Hereditary information flows from parents to offspring not just through DNA but also through the millions of proteins and other molecules that cling to it. These modifications of DNA, known as "epigenetic marks," act both as a switch and a dial they can determine which genes should be turned on or off, and how much message an "on" gene should produce.
One way in which epigenetic information is known to be passed from parent to offspring is through the pattern of chemical "caps" added onto certain "letters" of the DNA sequence, ensuring the sequence is "silenced." How these DNA capping patterns, which are inherited, are precisely set is not yet known. But in some cases, enzymes that add these caps are guided to DNA by small RNA molecules. These guides themselves do not carry hereditary information, but they do mark the spots where DNA is to be modified.
A team of scientists at Cold Spring Harbor Laboratory (CSHL) led by Professor Gregory J. Hannon, Ph.D., has now discovered that a class of small RNAs does carry epigenetic information and in fact passes on the trait of fertility from mother to offspring in fruit flies.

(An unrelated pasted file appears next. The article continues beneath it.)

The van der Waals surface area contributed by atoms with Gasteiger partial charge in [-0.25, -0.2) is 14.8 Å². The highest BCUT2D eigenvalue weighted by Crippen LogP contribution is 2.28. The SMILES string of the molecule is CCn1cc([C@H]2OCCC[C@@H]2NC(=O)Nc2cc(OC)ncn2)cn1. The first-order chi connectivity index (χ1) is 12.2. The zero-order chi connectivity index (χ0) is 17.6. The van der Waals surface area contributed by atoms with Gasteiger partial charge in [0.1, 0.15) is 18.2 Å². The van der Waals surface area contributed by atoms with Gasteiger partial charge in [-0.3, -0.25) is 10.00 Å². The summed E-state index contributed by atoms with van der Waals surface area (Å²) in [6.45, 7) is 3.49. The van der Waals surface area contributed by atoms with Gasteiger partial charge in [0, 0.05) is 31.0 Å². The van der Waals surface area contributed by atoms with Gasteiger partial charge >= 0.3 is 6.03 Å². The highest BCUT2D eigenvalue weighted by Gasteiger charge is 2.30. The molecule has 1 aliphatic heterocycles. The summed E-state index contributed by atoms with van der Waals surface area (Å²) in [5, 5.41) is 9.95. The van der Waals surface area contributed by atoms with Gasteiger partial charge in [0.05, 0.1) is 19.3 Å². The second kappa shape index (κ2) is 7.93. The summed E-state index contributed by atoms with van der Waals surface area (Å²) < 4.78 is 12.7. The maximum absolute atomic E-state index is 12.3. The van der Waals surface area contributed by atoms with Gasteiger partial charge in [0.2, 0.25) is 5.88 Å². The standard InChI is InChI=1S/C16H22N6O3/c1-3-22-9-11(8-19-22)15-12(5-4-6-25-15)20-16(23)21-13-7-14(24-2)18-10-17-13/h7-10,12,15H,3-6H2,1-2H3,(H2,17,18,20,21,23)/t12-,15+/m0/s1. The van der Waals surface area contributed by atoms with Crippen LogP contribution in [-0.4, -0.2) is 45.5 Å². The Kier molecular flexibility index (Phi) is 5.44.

A new mechanism of inheritance
In a paper to be published on Nov 27th in Science, the CSHL team reports that maternal small RNAs called Piwi-interacting RNAs (piRNAs) that are deposited into fruit fly embryos "silence" DNA sequences that induce sterility, thus ensuring the fertility of the progeny. "This is a whole new way in which heredity can be transmitted," says Professor Hannon, who is a pioneer in small RNA research. "With this finding we've effectively doubled the number of mechanisms by which epigenetic information is known to be inherited."
The piRNAs are found only in cells of sex organs and partner up with proteins called Piwi to suppress the activity of mobile DNA sequences called transposons. Discovered half a century ago by CSHL scientist and Nobel laureate Barbara McClint
|Contact: Hema Bashyam|
Cold Spring Harbor Laboratory